Although the federal government and the insurers of the Dana Air plane that crashed one year ago had assured family members of the victims that compensation would not be delayed, investigations showed that they have not kept their promise.
The insurance company handling Dana Air, Lloyds Underwriters, London, had said the family of each of the victims of the ill-fated airplane, a McDonnell Douglas 83 (MD-83), would be paid $100,000 (N15.58 million). According to the company, the initial sum of $30,000 would be paid within 30 days while the balance of $70,000 would follow thereafter.
However, according to the guidelines, a beneficiary would not be given any compensation without producing a letter of administration from a high court in Nigeria certifying the bearer as the bona fide next-of-kin of the deceased.
Gossipersonline.com findings showed that the rigorous process of getting letters of administration before compensation could be paid is now a very big hurdle to cross for many beneficiaries. Again, bureaucracy of the courts was discovered to be another major impediment. Besides, the fee to be paid to lawyers for getting a letter of administration is about 15 per cent of each compensation money.
One of such individuals is Pastor Daniel Omowunmi, who owns the property at 8/10 Popoola/Olaniyi Street where the accident occurred.
Omowunmi, who claimed that he lost so much to the aircraft accident which razed his property including a warehouse stocked with goods, has described Dana Air management as “criminals” without a human face. The airline, he alleged, has ruined his life.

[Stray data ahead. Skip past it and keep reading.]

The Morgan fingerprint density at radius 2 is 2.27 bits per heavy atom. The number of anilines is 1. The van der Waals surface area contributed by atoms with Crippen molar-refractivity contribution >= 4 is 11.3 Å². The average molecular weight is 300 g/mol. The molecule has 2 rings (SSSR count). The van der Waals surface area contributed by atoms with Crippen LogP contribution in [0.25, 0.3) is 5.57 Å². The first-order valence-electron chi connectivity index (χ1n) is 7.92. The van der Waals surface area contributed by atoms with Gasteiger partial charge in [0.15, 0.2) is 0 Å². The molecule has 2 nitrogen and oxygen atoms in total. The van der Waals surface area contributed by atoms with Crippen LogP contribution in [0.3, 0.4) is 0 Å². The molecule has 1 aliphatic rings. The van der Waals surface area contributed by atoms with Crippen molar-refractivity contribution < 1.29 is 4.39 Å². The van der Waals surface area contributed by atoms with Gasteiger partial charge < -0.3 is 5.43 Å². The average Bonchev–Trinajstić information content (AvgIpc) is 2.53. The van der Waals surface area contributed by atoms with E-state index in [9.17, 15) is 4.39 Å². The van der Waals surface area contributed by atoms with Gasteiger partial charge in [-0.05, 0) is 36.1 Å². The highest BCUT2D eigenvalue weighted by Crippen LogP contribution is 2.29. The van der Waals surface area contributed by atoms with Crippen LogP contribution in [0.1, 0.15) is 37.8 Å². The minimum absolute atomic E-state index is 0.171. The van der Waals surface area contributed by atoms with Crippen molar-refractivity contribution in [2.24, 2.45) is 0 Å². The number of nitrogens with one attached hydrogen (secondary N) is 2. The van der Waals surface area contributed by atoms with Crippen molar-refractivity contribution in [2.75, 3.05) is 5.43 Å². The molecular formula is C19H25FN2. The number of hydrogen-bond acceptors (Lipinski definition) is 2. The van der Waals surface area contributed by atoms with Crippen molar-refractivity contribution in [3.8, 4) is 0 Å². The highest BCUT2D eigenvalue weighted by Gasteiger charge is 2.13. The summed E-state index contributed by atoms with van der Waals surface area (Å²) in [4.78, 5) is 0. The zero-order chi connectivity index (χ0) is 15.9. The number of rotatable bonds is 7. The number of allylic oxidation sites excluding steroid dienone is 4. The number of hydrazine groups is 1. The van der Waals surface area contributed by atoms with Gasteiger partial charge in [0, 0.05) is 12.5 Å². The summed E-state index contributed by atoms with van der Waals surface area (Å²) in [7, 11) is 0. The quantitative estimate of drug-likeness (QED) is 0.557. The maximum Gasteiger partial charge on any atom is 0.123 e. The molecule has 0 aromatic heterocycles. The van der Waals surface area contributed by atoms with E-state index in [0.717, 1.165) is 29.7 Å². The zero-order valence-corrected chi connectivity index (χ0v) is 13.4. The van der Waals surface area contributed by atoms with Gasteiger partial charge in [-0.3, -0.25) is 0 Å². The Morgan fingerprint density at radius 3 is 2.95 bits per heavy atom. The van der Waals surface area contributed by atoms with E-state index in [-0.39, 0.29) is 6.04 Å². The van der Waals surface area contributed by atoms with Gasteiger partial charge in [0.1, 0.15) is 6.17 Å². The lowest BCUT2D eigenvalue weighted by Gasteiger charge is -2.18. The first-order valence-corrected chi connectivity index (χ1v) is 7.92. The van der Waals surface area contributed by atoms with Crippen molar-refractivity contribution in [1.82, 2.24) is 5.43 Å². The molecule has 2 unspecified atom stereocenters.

“I am the legal owner of that property; I have my C of O, all documents. I am the rightful owner of that property. I suffered majorly the effect of that crash on ground.
“They (Dana Air management) destroyed my life, means of livelihood. Till date, there has not been any response. If you go and interview anybody from Dana, you will not hear anything reasonable from them; the best you hear from them is that they are working on it. So, how do I take that to be communication,” said Omowunmi.
However, following the slow payment of the compensation, the House of Representatives announced, penultimate weekend, that it would invite the leadership of the Nigerian Civil Aviation Authority (NCAA) to examine what efforts have been made by the management of the airline since the accident occurred, as it was not satisfied with the compensation the airline has paid so far.
The chairman, House Committee on Aviation, Hon. Nkeiruka Onyejeocha, said: “We need to invite NCAA and know how far they have gone. I read in the papers that only a few families have been compensated and I felt very bad. I know that the National Assembly will wade into it, especially the House of Representatives. We are approaching June 3 and it is like a nightmare.”
Onyejeocha noted that the only way to console the families of the victims of the crash was for the authorities to perform their duties according to international best practices, adding that the accident could have been avoided if things had been done rightly.
However, Tony Usdiamen, spokesman for Dana Air, said the airline had lived up to expectations because it paid its insurance premiums to the insurers.
Speaking further on the airline’s relationship with Pastor Omowunmi, he said the airline offered him some money as palliative to enable him get an accommodation which he rejected.
“The pastor in question happens to be one of the two who declined the gesture. I decided to take us back to this gesture, so that you can understand that, from the point of view of the airline, we have done what is considered to be responsible, especially as at the time the accident occurred, to ensure that all those who lost their homes got a place of abode immediately.